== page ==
In October 2001, Frédéric Boilet was launching in Tokyo the “Nouvelle Manga” event, part discovery (through a series of exhibits around the Ueno museum), part meeting with a few invited French authors — David B., Fabrice Neaud, Loïc Néhou.
If it is regrettable that a mini polemic arose around an awkwardly-written Manifest, Fréderic Boilet’s sustained efforts for making authors and cultures meet can only been saluted, whether in his translations (in Japan as well as in France) or through more original experimentations.
Indeed, Japan is not very different from school exchanges, with high graders from Germany or elsewhere came to share our classroom for a week. Eight French-speaking authors (including the bicephal beast of Schuitten-Peeters) fly to Japan, and are here confronted to eight local authors (including Boilet the expatriate) and in turn give a vision of the country. The anthology then follows a slow trail along the Japanese archipel, starting in Amakusa in the South of Kyûshû, and ending in Sapporo in the North on Hokkaidô island.
As it is always the case in a collective work, this book ranges from the touching (Taniguchi, Takahama) to the “so-so” (Schuitten-Peeters), from discoveries (Igarashi, Little Fish) to confirmations (Matsumoto). The locals go back to their native place, and evoke a vision of Japan where legends are never far away, and where spirits still roam.
The visitors have nothing to be ashamed of, and all have made the effort of not chosing the easy way of a postcard-like report — but strangely, this brings back their little quirks and habits : from Joann-Sfar-who-has-lessons-on-everything to Fabrice-Neaud-who-get-obsessed-with-details to Fréderic-Boilet-who-explains-Japan.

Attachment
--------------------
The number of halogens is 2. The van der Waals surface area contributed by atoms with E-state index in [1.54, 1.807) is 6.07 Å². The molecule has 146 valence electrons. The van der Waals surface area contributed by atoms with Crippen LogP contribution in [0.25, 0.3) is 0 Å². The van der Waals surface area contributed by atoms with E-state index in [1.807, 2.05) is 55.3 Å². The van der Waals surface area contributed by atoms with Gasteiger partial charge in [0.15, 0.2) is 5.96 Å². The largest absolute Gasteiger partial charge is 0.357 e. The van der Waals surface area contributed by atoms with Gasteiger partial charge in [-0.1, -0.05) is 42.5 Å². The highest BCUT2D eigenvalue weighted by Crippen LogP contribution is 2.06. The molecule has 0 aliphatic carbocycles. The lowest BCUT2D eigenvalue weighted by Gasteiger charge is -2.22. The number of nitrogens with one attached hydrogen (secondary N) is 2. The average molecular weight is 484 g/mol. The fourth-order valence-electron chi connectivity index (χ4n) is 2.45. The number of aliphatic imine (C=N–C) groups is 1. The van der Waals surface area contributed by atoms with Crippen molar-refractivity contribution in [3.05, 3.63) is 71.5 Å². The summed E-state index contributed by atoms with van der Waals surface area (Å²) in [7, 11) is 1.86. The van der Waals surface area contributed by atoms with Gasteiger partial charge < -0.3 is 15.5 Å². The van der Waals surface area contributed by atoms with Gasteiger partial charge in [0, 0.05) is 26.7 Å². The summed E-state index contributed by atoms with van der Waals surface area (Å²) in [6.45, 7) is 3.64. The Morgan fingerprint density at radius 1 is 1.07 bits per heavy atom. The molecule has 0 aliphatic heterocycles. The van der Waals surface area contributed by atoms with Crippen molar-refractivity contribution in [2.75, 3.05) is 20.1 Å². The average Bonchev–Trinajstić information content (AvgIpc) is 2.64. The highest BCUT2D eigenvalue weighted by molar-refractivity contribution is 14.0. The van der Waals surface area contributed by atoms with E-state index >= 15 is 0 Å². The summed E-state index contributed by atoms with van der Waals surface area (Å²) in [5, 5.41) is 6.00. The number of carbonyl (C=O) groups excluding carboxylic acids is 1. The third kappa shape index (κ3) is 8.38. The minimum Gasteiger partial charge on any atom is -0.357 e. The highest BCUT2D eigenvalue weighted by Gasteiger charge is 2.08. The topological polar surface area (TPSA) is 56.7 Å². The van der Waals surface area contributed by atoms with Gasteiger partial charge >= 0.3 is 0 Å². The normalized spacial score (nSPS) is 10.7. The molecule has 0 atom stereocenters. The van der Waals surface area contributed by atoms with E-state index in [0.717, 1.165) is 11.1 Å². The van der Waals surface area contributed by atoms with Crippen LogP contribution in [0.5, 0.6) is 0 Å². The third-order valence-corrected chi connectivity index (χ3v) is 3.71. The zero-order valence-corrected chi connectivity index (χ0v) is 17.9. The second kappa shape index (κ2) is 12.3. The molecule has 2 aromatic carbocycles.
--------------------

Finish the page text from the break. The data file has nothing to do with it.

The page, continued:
But here lie without a doubt the limits of this book, with the French-speaking authors discussing at length their trip report while doing their usual thing, somewhat shadowing the more interior voyages of their Japanese counterparts, more intimate and personnal in their confessions.
Finally, it is more regrettable that this project did not generate any true collaboration, but only provides a juxatposition of talents, visions and sensibilities. Maybe next time …
- A Manifest that was rather badly received by a microcosm working for the acceptation of manga as a whole, and which wasn’t happy to see this new, self-proclaimed prophet claiming for himself the right to separate the grain from the chaff.
A polemic that was given new legs recently with the motto of the Sakka collection, under Boilet’s supervision at Casterman : “Once you’ve read a Sakka, you won’t read manga any more”. A marketing ploy to reach out to a different audience, but of which the diector denies any responsibility.
- Lessons that are all grounded in truth, but which, in this accumulation and shortened in a few one-liners, end up drawing too caricatural a portrait of the Japanese, unbalanced in the absence of a positive counterpoint.
- Beyond the knowledge of the country and its cultures, this fantasy of becoming more Japanese than the Japanese, criticized by Oualtérou a few pages away, is omnipresent in Tokyo est mon jardin, an idealized view of all a westerner fascinated by Japan would dream of becoming.
- The Japanese authors ending up covering only a third of this book.